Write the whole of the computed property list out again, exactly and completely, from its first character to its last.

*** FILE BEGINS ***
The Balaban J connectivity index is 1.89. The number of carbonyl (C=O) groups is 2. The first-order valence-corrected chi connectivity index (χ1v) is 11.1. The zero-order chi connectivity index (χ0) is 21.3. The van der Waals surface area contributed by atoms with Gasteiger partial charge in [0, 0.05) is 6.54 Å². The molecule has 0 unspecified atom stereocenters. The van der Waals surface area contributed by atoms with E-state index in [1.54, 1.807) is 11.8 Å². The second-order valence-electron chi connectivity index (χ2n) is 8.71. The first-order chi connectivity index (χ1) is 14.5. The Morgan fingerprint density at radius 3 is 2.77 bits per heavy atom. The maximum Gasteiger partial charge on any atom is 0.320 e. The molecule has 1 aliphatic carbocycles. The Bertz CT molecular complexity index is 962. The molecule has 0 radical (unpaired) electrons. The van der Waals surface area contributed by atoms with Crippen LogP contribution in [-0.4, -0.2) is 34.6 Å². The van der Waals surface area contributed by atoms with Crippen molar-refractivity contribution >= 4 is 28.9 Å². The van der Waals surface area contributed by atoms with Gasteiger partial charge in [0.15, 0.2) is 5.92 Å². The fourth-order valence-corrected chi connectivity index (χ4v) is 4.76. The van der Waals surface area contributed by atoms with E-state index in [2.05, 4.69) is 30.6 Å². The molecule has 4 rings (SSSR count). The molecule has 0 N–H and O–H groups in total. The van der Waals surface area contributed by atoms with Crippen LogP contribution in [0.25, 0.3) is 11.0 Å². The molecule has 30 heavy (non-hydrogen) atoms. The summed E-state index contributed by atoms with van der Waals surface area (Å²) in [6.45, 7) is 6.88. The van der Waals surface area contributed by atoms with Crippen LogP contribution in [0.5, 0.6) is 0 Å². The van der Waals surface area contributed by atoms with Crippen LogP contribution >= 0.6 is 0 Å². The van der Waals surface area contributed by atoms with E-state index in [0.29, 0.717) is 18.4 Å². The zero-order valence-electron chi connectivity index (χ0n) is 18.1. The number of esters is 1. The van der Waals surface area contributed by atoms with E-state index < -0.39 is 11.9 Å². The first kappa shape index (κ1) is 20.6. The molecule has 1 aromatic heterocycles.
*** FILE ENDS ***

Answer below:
The Balaban J connectivity index is 1.89. The number of carbonyl (C=O) groups is 2. The first-order valence-corrected chi connectivity index (χ1v) is 11.1. The zero-order chi connectivity index (χ0) is 21.3. The van der Waals surface area contributed by atoms with Gasteiger partial charge in [0, 0.05) is 6.54 Å². The molecule has 0 unspecified atom stereocenters. The van der Waals surface area contributed by atoms with E-state index in [1.54, 1.807) is 11.8 Å². The second-order valence-electron chi connectivity index (χ2n) is 8.71. The first-order chi connectivity index (χ1) is 14.5. The Morgan fingerprint density at radius 3 is 2.77 bits per heavy atom. The maximum Gasteiger partial charge on any atom is 0.320 e. The molecule has 1 aliphatic carbocycles. The Bertz CT molecular complexity index is 962. The molecule has 0 radical (unpaired) electrons. The van der Waals surface area contributed by atoms with Crippen LogP contribution in [-0.4, -0.2) is 34.6 Å². The van der Waals surface area contributed by atoms with Crippen molar-refractivity contribution >= 4 is 28.9 Å². The van der Waals surface area contributed by atoms with Gasteiger partial charge in [0.15, 0.2) is 5.92 Å². The fourth-order valence-corrected chi connectivity index (χ4v) is 4.76. The van der Waals surface area contributed by atoms with E-state index in [2.05, 4.69) is 30.6 Å². The molecule has 4 rings (SSSR count). The molecule has 0 N–H and O–H groups in total. The van der Waals surface area contributed by atoms with Crippen LogP contribution in [0.25, 0.3) is 11.0 Å². The molecule has 30 heavy (non-hydrogen) atoms. The summed E-state index contributed by atoms with van der Waals surface area (Å²) in [6.45, 7) is 6.88. The van der Waals surface area contributed by atoms with Crippen LogP contribution in [0.5, 0.6) is 0 Å². The van der Waals surface area contributed by atoms with Crippen LogP contribution >= 0.6 is 0 Å². The van der Waals surface area contributed by atoms with E-state index in [0.29, 0.717) is 18.4 Å². The zero-order valence-electron chi connectivity index (χ0n) is 18.1. The number of esters is 1. The van der Waals surface area contributed by atoms with E-state index < -0.39 is 11.9 Å². The first kappa shape index (κ1) is 20.6. The molecule has 1 aromatic heterocycles.